By William D. Cohan
No one would expect Lloyd Blankfein, the chairman and chief executive officer of Goldman Sachs Group. Inc., to start making wholesale strategic changes to his firm based on his lousy third-quarter results.
Yet, with the firm reporting only its second quarterly loss in a dozen years, he does have to face the reality that Goldman’s trading-driven business model may no longer have enough of the right stuff to compete effectively in the new regulatory world against the too-big-too-fail universal banks, like JPMorgan Chase & Co., Citigroup Inc., Bank of America Corp. and Deutsche Bank AG.
For the first nine months of 2011 -- admittedly as tough a business environment as there has been for a while (or at least since the fourth quarter of 2008) -- Goldman’s return on equity has been an anemic 3.7 percent. Once upon a time, when Goldman was a private partnership, it was not uncommon for the firm to have an return in excess of 30 percent. Even as a public company, during the free-for-all casino days before the financial crisis, Goldman was able to post some impressive numbers: In the first quarter of 2006, the firm’s return on equity was 40 percent.
Those days appear to over, for a variety of reasons. First, with around $70 billion in equity capital, it is simply more difficult for Goldman to earn hefty returns on that capital, especially in a post-Dodd-Frank environment that restricts the kind of freewheeling bets Goldman has often been so good at it in the past. Second, the business environment for Goldman’s main businesses -- trading, investment banking, asset management and private equity investing -- stinks.
While it is true that occasionally Goldman will be able to hit the kind of four-bagger it did in the Kinder Morgan/El Paso deal yesterday -- where it helped advise El Paso Corp. and was one of the largest investors in Kinder Morgan Inc., where two if its partners sit on the board -- the truth is that the investment banking business is really tough these days and the trading business is even worse. The bottom line is that for the first nine months of 2011, Goldman’s revenue has fallen 25 percent compared to the first nine months of 2010.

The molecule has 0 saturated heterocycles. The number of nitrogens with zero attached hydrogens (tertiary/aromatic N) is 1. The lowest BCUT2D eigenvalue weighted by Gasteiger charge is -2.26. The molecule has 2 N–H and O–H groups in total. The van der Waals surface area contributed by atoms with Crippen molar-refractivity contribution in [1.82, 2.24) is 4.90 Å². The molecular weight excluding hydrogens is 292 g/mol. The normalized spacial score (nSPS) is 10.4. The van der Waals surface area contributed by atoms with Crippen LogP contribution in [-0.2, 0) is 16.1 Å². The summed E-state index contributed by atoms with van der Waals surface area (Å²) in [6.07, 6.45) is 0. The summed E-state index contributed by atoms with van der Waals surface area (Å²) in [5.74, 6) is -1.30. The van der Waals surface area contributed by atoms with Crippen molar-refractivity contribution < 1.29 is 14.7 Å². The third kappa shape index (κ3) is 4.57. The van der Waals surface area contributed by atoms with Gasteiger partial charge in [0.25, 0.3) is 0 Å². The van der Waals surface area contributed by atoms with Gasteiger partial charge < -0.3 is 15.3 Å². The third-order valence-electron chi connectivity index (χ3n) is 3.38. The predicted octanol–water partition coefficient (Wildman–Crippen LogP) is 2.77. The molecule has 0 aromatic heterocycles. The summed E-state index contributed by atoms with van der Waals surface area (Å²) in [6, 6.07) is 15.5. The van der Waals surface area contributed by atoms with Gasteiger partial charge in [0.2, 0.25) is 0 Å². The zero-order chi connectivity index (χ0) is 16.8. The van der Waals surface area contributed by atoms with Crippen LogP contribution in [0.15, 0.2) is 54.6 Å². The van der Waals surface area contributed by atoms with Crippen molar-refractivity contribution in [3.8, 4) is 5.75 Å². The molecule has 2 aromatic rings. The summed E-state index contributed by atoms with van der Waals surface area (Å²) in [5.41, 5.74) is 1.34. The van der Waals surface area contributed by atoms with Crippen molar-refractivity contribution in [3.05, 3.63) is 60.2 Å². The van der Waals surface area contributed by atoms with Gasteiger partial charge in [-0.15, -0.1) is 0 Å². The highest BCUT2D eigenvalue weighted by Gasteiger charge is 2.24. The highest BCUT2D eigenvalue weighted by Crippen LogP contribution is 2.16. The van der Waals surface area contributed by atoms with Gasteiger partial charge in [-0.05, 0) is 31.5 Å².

What should Goldman do? Think about the unthinkable: Merge with a good, old-fashioned bank, something along the lines of, say, Bank of New York Mellon Corp. -- which has $26.3 trillion in assets under custody and $1.2 trillion in assets under management. Doing so would help Goldman broaden its business plan and its earnings base and help it to better compete in an age when regulators want banks to be less like casinos and more like utilities. Goldman considered buying Mellon Bank once before, in 1998, and it helped cost then co-chief executive officer Jon Corzine his job. Nowadays, a merger with BNYMellon might just help Blankfein keep his.
(William D. Cohan, a former investment banker and the author of “Money and Power: How Goldman Sachs Came to Rule theWorld,” is a Bloomberg View columnist. )
-0- Oct/18/2011 16:11 GMT